Search for a condition, service or location
Translate this page

Covid 19 Information

Please visit www.ghc.nhs.uk/coronavirus/

The potential health risks of legal highs are being highlighted by health professionals and carers.

Increased use of the chemical substances, more correctly referred to as novel psychoactive substances (NPS) or compounds, seems to suggest a notable trend in UK drug taking, experts suggest.

The substances can, however, have a serious impact on physical and mental health, and staff from the ²gether NHS Foundation Trust and people with experience of legal high use in their family say people need to be more aware of the dangers.

Someone who has first hand experience of the impact legal highs can have on their loved ones is the mother of a young Cheltenham man currently being treated by ²gether.

Sandra, who wishes to remain anonymous, said her son now realises the damage the substances were doing to him, but at the time they seemed like a safe and attractive stimulant.

“We first realised my son was using legal highs when he was being treated at an inpatient facility and they were found in his room,” she explained.

“His mental health had gone backwards very quickly and we didn’t realise why until the legal highs were found. I rang the owner of the shop he had bought them in and she told me she never sold them to people who were unwell, but there’s no way she can really tell.

“My son stopped using them and recovered but then we noticed he was relapsing, and we caught him using legal highs again. This time his physical health went downhill as well and he had a frightening experience.

“My son is very black and white in his thinking. He assumed that because they were legal they must be safe. Now he says he is no longer using them and he admits, looking back, that they caused his relapse.

“The quality of care my son is receiving is of the highest standard and appreciate that everything is being done by staff to aid his recovery.

“I just think it is a pity that the heavy legislation which ensures his safety is not backed up and supported by legislation which would make these drugs impossible for him or any other vulnerable person to have access to these substances.

“It seems such a pity when a highly committed and pro-active health care system is let down by the law and the people selling these drugs, who either have absolutely no knowledge of the damage these drugs can do or are fully aware but choose to remain complacent and greedy.”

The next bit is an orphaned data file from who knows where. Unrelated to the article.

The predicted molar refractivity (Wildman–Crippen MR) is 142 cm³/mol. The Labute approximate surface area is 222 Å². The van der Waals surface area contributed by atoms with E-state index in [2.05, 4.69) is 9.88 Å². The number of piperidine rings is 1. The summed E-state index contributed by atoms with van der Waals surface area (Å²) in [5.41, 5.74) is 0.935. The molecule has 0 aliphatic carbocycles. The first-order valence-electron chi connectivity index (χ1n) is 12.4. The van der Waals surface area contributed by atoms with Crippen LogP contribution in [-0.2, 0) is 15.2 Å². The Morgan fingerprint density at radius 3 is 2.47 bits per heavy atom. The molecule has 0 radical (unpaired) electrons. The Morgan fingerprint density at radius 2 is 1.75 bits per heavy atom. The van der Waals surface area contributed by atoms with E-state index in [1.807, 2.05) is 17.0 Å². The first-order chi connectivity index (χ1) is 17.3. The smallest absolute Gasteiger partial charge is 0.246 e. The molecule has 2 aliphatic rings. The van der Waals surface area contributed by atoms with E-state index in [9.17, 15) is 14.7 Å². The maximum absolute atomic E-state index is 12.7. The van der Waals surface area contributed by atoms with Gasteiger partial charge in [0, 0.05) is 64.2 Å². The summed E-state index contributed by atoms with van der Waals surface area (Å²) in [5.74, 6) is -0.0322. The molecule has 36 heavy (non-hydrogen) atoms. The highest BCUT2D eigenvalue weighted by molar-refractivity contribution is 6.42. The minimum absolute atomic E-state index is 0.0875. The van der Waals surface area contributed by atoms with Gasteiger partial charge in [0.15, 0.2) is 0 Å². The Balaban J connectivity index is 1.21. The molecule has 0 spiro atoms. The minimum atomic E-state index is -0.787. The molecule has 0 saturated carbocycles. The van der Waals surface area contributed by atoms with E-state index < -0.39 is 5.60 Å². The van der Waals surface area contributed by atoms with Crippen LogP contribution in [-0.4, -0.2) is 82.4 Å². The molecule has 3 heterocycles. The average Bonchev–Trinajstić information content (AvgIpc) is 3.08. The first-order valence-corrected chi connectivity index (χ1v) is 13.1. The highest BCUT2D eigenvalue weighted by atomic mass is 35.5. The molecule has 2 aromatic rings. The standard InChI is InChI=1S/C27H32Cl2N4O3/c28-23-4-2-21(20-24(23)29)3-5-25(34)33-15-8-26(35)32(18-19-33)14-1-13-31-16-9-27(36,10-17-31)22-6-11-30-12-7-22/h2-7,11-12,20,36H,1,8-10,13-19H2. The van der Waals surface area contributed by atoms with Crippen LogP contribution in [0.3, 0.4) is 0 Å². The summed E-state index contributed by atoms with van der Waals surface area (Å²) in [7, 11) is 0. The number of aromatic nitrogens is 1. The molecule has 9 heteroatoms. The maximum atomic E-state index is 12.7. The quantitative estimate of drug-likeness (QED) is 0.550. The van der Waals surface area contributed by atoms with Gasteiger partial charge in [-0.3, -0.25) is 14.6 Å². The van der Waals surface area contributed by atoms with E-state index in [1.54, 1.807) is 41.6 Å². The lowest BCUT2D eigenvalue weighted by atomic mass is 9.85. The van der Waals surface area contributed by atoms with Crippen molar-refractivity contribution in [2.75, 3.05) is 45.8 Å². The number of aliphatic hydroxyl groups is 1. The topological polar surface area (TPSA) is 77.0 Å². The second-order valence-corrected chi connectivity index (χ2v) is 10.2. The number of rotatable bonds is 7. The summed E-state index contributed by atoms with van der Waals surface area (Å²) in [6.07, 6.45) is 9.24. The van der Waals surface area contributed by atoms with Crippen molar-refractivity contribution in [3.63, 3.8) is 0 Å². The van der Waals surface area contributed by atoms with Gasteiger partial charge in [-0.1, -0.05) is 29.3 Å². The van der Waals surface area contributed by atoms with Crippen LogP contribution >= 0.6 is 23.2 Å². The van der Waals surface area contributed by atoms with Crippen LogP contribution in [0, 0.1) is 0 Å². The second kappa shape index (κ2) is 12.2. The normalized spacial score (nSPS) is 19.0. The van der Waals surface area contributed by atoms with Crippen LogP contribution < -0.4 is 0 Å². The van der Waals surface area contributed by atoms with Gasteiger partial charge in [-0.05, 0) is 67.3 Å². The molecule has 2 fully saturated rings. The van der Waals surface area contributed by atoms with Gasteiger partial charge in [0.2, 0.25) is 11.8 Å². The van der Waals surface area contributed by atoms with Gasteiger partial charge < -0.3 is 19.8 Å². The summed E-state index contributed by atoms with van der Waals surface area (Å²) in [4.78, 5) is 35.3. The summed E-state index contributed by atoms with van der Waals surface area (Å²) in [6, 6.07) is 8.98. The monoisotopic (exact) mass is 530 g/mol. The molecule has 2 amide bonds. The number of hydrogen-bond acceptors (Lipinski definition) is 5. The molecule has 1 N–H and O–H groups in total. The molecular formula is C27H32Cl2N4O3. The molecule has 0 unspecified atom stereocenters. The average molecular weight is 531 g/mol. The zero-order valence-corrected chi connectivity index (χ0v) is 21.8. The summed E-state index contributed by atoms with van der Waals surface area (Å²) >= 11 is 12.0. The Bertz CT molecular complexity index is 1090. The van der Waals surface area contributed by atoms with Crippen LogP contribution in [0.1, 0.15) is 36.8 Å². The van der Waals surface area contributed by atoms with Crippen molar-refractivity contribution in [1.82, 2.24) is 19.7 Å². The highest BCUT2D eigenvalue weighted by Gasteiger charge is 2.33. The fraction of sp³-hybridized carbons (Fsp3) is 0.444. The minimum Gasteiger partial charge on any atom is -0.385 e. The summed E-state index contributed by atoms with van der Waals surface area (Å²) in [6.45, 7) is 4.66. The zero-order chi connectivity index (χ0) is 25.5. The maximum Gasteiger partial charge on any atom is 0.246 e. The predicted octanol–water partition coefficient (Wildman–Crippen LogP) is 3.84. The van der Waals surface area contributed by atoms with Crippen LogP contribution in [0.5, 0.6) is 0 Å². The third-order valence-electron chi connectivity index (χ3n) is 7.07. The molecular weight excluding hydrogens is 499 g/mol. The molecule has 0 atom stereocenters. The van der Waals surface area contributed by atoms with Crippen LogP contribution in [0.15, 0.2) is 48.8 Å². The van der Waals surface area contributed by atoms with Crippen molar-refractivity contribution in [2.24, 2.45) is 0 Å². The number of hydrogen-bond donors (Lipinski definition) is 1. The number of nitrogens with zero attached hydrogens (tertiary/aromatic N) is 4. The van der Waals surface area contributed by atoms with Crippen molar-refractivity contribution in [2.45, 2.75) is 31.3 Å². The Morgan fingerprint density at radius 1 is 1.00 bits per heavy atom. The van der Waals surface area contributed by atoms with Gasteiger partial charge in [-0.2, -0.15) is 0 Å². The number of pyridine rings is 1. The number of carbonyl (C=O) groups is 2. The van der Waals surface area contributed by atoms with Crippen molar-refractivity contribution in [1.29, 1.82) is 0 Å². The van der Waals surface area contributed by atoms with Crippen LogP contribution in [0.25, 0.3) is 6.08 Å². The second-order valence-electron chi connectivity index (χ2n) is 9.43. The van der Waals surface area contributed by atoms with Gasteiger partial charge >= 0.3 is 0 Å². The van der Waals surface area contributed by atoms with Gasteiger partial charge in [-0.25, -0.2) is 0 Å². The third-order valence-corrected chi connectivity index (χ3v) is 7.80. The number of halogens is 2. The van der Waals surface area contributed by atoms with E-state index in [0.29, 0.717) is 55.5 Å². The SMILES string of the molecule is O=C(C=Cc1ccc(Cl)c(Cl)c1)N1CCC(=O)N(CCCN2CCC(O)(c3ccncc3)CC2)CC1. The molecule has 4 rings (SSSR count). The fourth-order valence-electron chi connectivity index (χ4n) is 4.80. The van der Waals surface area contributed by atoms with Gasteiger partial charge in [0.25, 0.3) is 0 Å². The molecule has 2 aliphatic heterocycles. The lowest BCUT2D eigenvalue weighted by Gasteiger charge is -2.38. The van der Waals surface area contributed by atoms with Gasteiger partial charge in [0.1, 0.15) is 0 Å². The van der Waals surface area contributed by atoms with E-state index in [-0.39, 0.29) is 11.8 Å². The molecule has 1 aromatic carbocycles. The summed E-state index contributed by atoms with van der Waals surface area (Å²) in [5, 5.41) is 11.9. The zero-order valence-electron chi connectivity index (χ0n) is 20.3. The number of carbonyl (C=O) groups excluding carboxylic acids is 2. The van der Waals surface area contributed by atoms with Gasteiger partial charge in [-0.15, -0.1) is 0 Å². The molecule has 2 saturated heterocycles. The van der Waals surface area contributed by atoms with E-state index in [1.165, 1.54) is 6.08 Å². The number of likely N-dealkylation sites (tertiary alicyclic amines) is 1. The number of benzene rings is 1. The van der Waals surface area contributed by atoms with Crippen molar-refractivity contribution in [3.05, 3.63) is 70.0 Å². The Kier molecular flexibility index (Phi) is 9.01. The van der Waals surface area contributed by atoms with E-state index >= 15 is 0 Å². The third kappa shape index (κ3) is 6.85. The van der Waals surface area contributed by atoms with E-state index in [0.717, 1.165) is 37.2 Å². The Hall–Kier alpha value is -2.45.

Mental Health Nurse Shelley Jones, who is a Unit Manager (Modern Matron) within ²gether, said she too has serious concerns about the use of legal highs.

“I know of people buying them in both Cheltenham and Gloucester and they seem to be freely available on the internet as well,” she said.

“That doesn’t mean they aren’t harmful though. In fact, I would say they are more harmful than some illegal drugs in terms of the health implications.

“A number of people we work with have had an extremely bad reaction to these drugs – both in terms of a severe deterioration in their mental health, and extreme reactions in their physical health.

“We’ve also had families we work with comment on their concerns about legal highs and their use locally.

“They are dangerous enough when used on their own, but mixed with alcohol, prescription medication and other drugs, they can have a severe impact on someone’s health; people need to be aware of the risks”

Danny Morris, Development Manager with ²gether’s Drug Treatment and Advice Service Herefordshire (DASH), said that newer substances were increasingly common and that many people do take them without evident ill effects, but for some they cause serious issues.

He said: “Newer substances typically mimic the effects of more familiar controlled drugs are typically taken for the same reasons and in similar situations. While many people take them in a controlled manner without any problem, a small but significant proportion of people will suffer physical and mental health issues as a result.

“If people do not want to or cannot stop taking legal highs altogether, there are ways in which they can limit the health risks by, for example, not mixing them with other drugs or taking them at the same time as drinking alcohol.”

Anyone concerned that their health is being affected by the use of novel psychoactive substances  or ‘legal highs’ should speak to their GP or an organisation like the Independence Trust in Gloucestershire on 0845 863 8323 or DASH on 01432 263636.

Websites providing helpful advice on legal highs include http://www.nhs.uk/ and http://www.talktofrank.com/